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Stated Risk

What will it take to get the economy moving again?  Two years after everything simply stopped long enough to watch Lehman fall momentum is still against us.  When credit markets stop they are very hard to start back up again for a large number of reasons – the most important is the one at the heart of any free market, risk.

Interest rates near zero and a Federal Reserve pumping all the cash they can into the economy may seem enticing, but when banks can’t get any kind of interest on the loans they write they become very nervous about the risk inherent in any loan.  Is it really worth loaning out billions of dollars if you’re not sure you’ll be paid back?  So the usual mechanism to crank up the speed of the economy, cheap money, simply doesn’t work.

Perhaps there is a role for government – specifically state government.

The technical term for our situation is “Liquidity Trap” and it’s starting to make the news – the link is to my previous analysis of that problem.  It’s a very unusual type of free market failure that occurs very rarely, so our leaders tend to not be very keen on what to do.  The only thing that has been shown to work to get things moving again is a New Deal of some kind, something which our politics has been unable to develop an interest in.

While it’s probably impossible to get anything important done at a federal level, states have a lot more freedom and a lot more information.  The way things are set up states are the level of government where nearly all big investment takes place in the USofA, with federal money for highways and other big projects going through states before being spent.  They manage large investments well because they are big enough to assemble a lot of capital but small enough to be able to manage projects up close and personal.

Why not use this experience and scale to convince banks to open up their lending windows again?

There are many ways that states can effectively get capital flowing.  The most obvious would be to guarantee loans for certain types of business expansion.  It would meaning assuming the risk at a state level, which may not be all that palatable but it is unlikely to cause problems for at least a few years – and by then the economy could be generating more tax revenue to cover it.  States can also provide matching funds to improve loan to value ratios for some enterprises that might look a little too risky for a bank to loan them the full amount.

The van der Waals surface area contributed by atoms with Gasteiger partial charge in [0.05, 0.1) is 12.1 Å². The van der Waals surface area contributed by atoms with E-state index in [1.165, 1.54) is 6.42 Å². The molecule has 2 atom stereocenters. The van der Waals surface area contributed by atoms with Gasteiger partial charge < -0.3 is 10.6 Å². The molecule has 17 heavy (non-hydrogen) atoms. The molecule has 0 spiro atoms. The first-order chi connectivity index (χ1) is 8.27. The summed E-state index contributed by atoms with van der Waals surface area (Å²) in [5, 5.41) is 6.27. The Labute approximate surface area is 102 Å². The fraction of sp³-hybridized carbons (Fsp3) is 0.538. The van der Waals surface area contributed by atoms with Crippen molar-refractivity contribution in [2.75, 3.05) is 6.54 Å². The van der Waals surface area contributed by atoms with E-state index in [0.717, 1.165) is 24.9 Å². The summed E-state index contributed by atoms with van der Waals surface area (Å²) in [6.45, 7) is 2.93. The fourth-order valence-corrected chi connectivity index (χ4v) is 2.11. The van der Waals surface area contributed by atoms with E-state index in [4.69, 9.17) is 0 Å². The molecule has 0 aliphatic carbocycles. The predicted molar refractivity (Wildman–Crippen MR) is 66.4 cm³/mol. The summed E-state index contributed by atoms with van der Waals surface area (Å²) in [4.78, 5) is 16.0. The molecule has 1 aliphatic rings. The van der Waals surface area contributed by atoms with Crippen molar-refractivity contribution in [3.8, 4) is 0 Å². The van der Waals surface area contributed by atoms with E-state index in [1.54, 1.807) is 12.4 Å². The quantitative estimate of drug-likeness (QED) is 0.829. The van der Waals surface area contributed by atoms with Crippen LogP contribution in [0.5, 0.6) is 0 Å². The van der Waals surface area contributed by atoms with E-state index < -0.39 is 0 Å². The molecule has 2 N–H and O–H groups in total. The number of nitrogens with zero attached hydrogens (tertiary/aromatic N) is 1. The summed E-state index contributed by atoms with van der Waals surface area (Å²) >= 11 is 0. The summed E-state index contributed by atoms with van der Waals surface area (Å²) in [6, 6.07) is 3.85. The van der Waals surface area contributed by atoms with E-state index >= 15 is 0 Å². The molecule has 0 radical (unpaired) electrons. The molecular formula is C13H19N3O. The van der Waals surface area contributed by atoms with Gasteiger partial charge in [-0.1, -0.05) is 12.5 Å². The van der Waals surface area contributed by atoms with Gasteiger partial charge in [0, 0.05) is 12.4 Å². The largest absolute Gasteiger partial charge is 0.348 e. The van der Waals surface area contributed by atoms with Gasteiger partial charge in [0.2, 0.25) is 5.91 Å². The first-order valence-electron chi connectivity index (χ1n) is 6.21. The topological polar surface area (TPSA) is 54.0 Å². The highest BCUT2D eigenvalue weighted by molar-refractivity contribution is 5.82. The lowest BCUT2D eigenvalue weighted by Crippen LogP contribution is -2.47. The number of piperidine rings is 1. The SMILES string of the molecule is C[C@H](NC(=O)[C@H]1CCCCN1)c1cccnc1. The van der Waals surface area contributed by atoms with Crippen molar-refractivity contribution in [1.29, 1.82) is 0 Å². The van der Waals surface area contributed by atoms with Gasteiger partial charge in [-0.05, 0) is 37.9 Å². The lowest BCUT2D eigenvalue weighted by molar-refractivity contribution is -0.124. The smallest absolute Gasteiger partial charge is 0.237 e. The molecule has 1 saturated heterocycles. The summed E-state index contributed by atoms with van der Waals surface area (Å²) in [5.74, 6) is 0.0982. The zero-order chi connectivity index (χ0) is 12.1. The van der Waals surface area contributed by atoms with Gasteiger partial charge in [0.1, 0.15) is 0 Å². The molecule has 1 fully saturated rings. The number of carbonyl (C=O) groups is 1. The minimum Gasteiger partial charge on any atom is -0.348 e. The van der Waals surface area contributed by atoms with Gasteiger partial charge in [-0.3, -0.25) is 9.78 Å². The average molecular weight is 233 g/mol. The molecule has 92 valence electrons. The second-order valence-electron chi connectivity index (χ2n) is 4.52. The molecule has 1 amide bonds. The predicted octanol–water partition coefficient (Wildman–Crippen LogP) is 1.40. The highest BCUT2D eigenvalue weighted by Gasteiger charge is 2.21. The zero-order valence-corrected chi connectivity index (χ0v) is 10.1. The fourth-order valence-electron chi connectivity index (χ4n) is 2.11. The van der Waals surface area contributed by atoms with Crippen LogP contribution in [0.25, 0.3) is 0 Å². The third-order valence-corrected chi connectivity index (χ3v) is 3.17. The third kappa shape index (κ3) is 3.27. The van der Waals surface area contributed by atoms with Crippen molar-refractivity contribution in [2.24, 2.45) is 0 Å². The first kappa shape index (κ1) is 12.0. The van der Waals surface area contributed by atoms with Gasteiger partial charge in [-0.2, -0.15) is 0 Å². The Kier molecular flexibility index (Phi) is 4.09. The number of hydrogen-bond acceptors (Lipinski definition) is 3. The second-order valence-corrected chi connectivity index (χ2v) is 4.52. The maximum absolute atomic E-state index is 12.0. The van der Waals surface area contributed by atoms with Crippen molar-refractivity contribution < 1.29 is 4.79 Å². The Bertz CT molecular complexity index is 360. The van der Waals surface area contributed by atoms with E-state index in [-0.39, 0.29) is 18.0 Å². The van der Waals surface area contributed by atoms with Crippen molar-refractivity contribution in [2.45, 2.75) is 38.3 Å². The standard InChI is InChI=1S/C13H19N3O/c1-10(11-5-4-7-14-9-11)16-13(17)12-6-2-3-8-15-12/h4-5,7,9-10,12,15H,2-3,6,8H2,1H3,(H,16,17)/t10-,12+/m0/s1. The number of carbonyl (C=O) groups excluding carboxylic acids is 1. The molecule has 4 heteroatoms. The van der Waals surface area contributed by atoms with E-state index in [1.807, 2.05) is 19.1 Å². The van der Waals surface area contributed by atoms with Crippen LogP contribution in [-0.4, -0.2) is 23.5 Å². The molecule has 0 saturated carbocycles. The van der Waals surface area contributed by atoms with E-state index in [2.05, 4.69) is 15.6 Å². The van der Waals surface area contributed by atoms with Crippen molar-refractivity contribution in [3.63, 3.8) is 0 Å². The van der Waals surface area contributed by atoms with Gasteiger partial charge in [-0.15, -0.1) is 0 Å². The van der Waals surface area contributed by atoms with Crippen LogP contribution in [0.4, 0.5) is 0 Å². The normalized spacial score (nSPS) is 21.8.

Failing all of that, at the very least a Governor can use the bully pulpit to convince the largest banks in the state that they have an obligation to help out (and get some excellent PR in the process, of course).

Minnesota is a good place to try this kind of experiment because we have an extraordinarily diverse economy that includes manufacturing, agriculture, and a lot of finance.  We’re home to a number of large banks and investment houses, including Wells Fargo and US Bank.  These institutions may find that risk is generally too high to make the loans they used to, but close at hand risk always becomes easier to manage.  A program like this should probably start with a conference of all these players where they are asked a simple question – what can we do to help you manage risk in a way that gets you writing loans in Minnesota again?

At the very least shedding some light on the problem will change the nature of it. Banks have been bailed out and given very cheap money to play with. All of this was done for the purpose of getting the credit markets loosened up and moving once more.  It hasn’t worked.  Asking “Why?” will get the attention away from the money we’ve spent, some of which is already gone, and back onto what it was supposed to do.

What do you think?  Any other ideas for leveraging the power and influence of the state to get things moving again?

6 thoughts on “Stated Risk

  1. Sorry, Erik…I have no answers or great ideas. But wouldn’t be in the long-term best interest of these bailed-out big players to consider bailing out some of the smaller players who would be more inclined to loan to small business?

  2. Jack, an excellent point. I bank at a tiny li’l credit union that serves Saint Paul and surroundings – and probably has a good idea on how to manage risk because they only invest in things that people can see. What do the small players who are up close and personal need to fill in the gaps? I’m almost ashamed to have concentrated on the big playahs here. Little banks can get cheap money, too – what can they do with it? Probably a lot more.

  3. I don’t think I want the state to get involved with anything like this until they can balance their own budget without a lot of tricks. I don’t trust them anymore.

  4. Recently read that states constitute 13% of the GDP consumption. However repubs did quite well at the 50 states level and some of the newcomers may be risk adverse but again that all depends on how the individuals respond and some are more forward thinking than others or have the capacity to be.

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